The holding of the U.S. Court of Appeals for the Federal Circuit in American Pelagic Fishing Co. v. United States points to the conclusion that the government will almost never be liable, under the Takings Clause, when fisheries regulations reduce the value of commercial fishing permits, vessels, or gear. From the perspective of natural resource economics, this is a healthy result. Economists suggest that solving commons problems requires that natural resources be under the complete control of a sole owner who makes self-interested decisions about resource use, and if the Fifth Amendment required the government owner to compensate fishermen when it tightened regulations, it would hamper the government's ability to regulate optimally. One problem with the economic theory of commons solution, however, is that it does not distinguish between sole private ownership and sole government ownership in terms of their application. In this Article, I argue that government ownership is fraught with problems that do not occur in the private ownership context. To the extent that government resource owners rely on entrepreneurs to capture and sell natural resources, the government must play two roles. regulator and facilitator. These roles frequently come into conflict, inevitably compromising the effectiveness of regulation. Furthermore, entrepreneurs have incentives to lobby against long-term conservation. The poor condition of United States fisheries is proof that these two problems -government's dual role and fishermen's lobbying-are preventing the Magnuson-Stevens Fishery Conservation and Management Act from achieving its goal of sustainable fisheries. Until the Act is changed to reduce both fishermen's incentive to lobby against conservation and the likelihood that regulators will accede to their demands, it will probably not succeed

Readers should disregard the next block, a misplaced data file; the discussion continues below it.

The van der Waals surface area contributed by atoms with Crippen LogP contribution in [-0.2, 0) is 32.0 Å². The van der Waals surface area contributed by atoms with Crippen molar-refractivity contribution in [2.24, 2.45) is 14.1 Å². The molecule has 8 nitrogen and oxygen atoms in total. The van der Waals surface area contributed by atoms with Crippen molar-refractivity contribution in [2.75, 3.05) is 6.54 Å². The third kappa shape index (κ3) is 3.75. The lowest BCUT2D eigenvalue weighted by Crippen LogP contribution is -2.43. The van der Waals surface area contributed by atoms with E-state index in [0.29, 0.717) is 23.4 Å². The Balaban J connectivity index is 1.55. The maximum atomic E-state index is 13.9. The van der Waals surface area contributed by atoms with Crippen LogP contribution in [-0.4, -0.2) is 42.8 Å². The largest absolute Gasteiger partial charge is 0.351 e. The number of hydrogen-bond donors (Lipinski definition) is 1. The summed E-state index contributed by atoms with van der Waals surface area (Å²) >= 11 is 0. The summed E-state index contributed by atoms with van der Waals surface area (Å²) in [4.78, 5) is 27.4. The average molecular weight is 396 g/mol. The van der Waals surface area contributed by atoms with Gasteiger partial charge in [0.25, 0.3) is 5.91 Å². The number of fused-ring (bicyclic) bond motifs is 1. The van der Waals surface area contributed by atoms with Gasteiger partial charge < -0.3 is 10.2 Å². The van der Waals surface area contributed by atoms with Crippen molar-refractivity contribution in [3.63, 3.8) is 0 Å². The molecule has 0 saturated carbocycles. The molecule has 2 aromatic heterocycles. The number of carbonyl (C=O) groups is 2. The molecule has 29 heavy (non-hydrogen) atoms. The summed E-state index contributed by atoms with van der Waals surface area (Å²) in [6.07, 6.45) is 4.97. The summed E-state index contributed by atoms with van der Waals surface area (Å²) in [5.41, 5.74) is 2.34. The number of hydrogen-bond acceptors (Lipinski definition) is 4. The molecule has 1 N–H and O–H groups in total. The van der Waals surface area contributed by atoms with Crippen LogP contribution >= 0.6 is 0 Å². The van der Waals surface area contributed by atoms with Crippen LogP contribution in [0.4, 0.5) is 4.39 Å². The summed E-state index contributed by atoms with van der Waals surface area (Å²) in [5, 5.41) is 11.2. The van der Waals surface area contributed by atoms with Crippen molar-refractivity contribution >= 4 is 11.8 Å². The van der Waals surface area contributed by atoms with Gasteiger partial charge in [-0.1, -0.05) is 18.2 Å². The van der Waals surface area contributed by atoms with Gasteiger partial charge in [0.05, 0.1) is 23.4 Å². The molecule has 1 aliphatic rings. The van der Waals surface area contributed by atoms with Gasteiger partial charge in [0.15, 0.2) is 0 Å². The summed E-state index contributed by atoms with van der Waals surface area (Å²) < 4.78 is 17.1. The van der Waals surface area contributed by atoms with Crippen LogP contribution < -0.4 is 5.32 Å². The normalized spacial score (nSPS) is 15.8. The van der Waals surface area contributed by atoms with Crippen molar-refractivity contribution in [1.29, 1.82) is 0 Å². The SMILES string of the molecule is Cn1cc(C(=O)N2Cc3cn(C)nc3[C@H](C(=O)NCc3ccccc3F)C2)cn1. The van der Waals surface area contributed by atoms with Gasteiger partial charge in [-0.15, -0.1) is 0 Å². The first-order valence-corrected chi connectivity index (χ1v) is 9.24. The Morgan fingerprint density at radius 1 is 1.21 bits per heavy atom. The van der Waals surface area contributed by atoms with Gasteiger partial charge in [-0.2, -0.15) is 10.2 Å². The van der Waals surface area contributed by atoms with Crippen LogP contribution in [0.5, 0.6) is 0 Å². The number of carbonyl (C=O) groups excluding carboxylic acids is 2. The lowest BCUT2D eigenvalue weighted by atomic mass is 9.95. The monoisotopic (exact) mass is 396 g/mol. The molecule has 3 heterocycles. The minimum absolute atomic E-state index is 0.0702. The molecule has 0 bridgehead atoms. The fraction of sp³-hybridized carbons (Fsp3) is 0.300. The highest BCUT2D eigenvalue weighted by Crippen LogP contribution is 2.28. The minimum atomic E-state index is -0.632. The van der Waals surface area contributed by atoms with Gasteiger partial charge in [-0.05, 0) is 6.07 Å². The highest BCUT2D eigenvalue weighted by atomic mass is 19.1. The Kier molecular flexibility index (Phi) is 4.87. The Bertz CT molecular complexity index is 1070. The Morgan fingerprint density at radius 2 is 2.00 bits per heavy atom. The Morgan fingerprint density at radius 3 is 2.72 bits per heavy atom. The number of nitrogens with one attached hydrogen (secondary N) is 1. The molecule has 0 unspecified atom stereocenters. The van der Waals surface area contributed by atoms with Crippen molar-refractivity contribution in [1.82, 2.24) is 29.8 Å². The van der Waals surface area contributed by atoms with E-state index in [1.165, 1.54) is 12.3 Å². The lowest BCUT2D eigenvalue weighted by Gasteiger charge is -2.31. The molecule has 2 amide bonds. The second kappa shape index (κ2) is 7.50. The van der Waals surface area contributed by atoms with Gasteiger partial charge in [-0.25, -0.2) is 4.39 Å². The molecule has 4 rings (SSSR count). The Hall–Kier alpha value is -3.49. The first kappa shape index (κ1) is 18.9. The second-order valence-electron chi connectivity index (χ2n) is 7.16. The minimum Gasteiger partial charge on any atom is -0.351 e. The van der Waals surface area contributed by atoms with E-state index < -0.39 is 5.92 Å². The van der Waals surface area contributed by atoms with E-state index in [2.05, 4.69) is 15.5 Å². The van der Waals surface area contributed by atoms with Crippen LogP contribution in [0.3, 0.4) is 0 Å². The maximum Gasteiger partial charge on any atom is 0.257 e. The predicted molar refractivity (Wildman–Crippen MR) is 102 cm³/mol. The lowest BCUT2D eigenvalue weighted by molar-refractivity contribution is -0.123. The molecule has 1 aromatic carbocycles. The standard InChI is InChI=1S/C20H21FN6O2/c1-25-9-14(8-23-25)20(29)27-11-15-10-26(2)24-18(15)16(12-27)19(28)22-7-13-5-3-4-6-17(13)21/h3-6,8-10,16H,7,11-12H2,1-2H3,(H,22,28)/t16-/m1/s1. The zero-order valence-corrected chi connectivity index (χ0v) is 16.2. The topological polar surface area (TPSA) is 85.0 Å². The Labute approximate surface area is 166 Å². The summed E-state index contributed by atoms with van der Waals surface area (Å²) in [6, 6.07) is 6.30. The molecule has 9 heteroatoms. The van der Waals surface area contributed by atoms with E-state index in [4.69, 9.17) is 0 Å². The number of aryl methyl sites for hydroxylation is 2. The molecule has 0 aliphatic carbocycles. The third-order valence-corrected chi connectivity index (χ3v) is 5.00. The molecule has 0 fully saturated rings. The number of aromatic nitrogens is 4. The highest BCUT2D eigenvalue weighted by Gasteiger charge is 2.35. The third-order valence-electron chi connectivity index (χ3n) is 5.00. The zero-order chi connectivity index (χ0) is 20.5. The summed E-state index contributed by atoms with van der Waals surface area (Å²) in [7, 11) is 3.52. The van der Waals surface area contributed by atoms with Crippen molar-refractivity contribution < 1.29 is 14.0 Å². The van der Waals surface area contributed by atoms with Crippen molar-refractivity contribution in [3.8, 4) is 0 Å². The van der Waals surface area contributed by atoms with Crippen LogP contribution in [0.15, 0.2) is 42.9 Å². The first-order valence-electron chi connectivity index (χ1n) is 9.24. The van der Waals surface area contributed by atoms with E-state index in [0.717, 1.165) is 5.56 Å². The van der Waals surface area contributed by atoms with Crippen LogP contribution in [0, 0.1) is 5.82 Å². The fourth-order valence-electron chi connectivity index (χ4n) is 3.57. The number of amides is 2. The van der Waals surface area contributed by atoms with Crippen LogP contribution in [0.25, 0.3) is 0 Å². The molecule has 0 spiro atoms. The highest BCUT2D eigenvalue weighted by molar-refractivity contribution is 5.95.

Josh Eagle, A Window into the Regulated Commons: The Takings Clause, Investment Security, and Sustainability, 34 Ecology L.Q. (2007).